To be clear, Daniel's protection did him no favors, nor did his receivers. Blown blocks and dropped and/or fumbled passes were killers. That being said, so too were the quarterback's unwillingness to pull the trigger and his inability to locate open receivers. Daniel completed four of 10 passes and was sacked four times for a net loss of one yard, and it was every bit as ugly as it sounds.
Stefan Wisniewski, Isaac Seumalo
To be fair to Wisniewski, he was going up against Pro Bowl defensive tackle Gerald McCoy for much of the night. Playing with reserves on either side no doubt didn't help either. Regardless, it was a battle for Wisniewski at right guard at times. McCoy routinely pushed him into the backfield, plus he appeared to miss an assignment or two. We probably shouldn't look too much into this, but he didn't seem like a threat to Allen Barbre's job anyway.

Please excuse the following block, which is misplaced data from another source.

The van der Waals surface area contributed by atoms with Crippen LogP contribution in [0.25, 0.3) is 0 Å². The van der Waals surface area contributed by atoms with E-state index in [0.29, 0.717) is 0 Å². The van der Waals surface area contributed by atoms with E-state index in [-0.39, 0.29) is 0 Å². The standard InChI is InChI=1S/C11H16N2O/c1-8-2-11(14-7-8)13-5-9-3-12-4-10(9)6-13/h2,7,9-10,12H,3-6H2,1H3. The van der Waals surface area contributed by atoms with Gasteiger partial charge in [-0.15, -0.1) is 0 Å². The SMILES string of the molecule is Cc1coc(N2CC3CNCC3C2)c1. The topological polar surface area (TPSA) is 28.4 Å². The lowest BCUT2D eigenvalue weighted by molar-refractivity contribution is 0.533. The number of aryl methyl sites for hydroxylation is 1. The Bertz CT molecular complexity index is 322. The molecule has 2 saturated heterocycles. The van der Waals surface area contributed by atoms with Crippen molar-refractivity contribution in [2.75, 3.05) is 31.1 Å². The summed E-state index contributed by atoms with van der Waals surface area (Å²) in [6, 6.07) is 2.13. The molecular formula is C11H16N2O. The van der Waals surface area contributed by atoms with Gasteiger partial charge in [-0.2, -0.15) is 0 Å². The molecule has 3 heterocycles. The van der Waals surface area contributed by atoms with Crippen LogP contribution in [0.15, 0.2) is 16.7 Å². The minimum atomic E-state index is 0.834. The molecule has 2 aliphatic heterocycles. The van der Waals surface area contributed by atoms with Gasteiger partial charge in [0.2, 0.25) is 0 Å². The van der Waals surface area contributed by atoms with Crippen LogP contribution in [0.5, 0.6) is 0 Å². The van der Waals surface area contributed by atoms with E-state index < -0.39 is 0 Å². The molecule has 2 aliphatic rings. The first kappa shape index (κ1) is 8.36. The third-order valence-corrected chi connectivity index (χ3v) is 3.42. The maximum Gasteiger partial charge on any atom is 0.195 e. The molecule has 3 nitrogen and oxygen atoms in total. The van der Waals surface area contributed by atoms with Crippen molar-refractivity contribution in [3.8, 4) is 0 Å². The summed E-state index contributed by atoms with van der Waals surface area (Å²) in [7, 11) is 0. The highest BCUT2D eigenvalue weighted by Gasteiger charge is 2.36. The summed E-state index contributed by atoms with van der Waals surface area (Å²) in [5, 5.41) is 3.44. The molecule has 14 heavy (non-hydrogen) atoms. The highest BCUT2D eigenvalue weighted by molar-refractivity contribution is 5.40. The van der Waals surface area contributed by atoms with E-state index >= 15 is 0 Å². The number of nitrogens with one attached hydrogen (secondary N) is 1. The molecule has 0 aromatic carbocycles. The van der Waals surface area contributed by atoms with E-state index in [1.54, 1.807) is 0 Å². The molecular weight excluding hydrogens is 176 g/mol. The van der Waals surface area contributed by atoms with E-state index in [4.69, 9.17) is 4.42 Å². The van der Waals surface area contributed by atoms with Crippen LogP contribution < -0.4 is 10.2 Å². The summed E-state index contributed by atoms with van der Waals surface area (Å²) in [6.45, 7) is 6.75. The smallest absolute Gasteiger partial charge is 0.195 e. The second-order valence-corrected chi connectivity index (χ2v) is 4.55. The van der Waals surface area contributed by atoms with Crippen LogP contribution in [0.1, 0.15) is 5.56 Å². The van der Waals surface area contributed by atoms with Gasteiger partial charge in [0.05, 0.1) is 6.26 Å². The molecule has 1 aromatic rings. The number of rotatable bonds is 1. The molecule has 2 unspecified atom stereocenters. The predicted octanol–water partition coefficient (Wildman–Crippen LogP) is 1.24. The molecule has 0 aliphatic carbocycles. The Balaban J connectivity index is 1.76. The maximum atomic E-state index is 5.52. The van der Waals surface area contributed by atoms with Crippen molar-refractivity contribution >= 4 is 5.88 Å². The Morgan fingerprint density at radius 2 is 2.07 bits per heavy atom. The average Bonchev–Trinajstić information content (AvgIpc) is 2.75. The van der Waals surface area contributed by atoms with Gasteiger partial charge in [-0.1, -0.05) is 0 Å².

Nor did it appear Seumalo is ready to compete for a starting job at left guard at this point. The third-round pick was overpowered and looked particularly confused at times, on one notable pressure, turning his back to the line of scrimmage completely. He's a rookie and missed time during OTAs, so some growing pains are to be expected. It's no wonder Daniel was on his back so much though.